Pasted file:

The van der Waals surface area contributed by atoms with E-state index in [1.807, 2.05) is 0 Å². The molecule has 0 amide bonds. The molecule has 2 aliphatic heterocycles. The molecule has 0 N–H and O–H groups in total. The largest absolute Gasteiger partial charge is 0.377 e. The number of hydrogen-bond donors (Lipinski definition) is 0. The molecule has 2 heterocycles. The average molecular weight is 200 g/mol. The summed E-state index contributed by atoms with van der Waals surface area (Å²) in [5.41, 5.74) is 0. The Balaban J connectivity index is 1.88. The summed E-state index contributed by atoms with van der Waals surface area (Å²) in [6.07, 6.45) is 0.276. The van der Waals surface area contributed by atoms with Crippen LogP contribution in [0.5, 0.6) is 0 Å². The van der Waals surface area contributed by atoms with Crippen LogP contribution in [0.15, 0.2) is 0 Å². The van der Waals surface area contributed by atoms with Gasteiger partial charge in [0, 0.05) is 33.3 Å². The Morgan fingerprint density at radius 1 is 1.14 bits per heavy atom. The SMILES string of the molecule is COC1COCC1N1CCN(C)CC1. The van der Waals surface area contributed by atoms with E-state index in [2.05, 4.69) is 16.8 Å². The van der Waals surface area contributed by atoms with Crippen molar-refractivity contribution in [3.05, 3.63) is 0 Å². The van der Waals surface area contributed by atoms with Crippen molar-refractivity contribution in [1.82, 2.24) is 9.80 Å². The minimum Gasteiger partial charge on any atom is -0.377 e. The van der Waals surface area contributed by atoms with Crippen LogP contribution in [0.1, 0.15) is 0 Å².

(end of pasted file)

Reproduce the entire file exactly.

The van der Waals surface area contributed by atoms with E-state index in [1.807, 2.05) is 0 Å². The molecule has 0 amide bonds. The molecule has 2 aliphatic heterocycles. The molecule has 0 N–H and O–H groups in total. The largest absolute Gasteiger partial charge is 0.377 e. The number of hydrogen-bond donors (Lipinski definition) is 0. The molecule has 2 heterocycles. The average molecular weight is 200 g/mol. The summed E-state index contributed by atoms with van der Waals surface area (Å²) in [5.41, 5.74) is 0. The Balaban J connectivity index is 1.88. The summed E-state index contributed by atoms with van der Waals surface area (Å²) in [6.07, 6.45) is 0.276. The van der Waals surface area contributed by atoms with Crippen LogP contribution in [0.5, 0.6) is 0 Å². The van der Waals surface area contributed by atoms with Crippen LogP contribution in [0.15, 0.2) is 0 Å². The van der Waals surface area contributed by atoms with Gasteiger partial charge in [0, 0.05) is 33.3 Å². The Morgan fingerprint density at radius 1 is 1.14 bits per heavy atom. The SMILES string of the molecule is COC1COCC1N1CCN(C)CC1. The van der Waals surface area contributed by atoms with E-state index in [2.05, 4.69) is 16.8 Å². The van der Waals surface area contributed by atoms with Crippen molar-refractivity contribution in [3.05, 3.63) is 0 Å². The van der Waals surface area contributed by atoms with Crippen molar-refractivity contribution in [1.82, 2.24) is 9.80 Å². The minimum Gasteiger partial charge on any atom is -0.377 e. The van der Waals surface area contributed by atoms with Crippen LogP contribution in [0.1, 0.15) is 0 Å².